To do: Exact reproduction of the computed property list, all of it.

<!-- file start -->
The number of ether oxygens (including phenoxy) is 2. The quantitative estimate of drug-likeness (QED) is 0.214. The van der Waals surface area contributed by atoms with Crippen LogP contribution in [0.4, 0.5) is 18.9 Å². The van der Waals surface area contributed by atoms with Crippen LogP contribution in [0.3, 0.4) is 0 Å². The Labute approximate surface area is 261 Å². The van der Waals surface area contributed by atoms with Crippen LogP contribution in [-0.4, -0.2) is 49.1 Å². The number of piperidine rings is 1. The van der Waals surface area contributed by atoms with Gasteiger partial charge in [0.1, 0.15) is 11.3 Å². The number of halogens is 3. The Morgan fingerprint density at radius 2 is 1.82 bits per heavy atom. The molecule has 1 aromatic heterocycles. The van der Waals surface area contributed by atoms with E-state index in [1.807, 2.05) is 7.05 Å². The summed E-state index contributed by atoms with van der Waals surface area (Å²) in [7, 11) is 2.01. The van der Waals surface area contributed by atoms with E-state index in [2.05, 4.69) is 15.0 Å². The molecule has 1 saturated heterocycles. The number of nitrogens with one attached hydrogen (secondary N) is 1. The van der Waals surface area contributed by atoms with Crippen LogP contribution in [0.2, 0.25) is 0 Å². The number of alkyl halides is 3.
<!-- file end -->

The number of ether oxygens (including phenoxy) is 2. The quantitative estimate of drug-likeness (QED) is 0.214. The van der Waals surface area contributed by atoms with Crippen LogP contribution in [0.4, 0.5) is 18.9 Å². The van der Waals surface area contributed by atoms with Crippen LogP contribution in [0.3, 0.4) is 0 Å². The Labute approximate surface area is 261 Å². The van der Waals surface area contributed by atoms with Crippen LogP contribution in [-0.4, -0.2) is 49.1 Å². The number of piperidine rings is 1. The van der Waals surface area contributed by atoms with Gasteiger partial charge in [0.1, 0.15) is 11.3 Å². The number of halogens is 3. The Morgan fingerprint density at radius 2 is 1.82 bits per heavy atom. The molecule has 1 aromatic heterocycles. The van der Waals surface area contributed by atoms with E-state index in [1.807, 2.05) is 7.05 Å². The summed E-state index contributed by atoms with van der Waals surface area (Å²) in [7, 11) is 2.01. The van der Waals surface area contributed by atoms with E-state index in [2.05, 4.69) is 15.0 Å². The molecule has 1 saturated heterocycles. The number of nitrogens with one attached hydrogen (secondary N) is 1. The van der Waals surface area contributed by atoms with Crippen LogP contribution in [0.2, 0.25) is 0 Å². The number of alkyl halides is 3.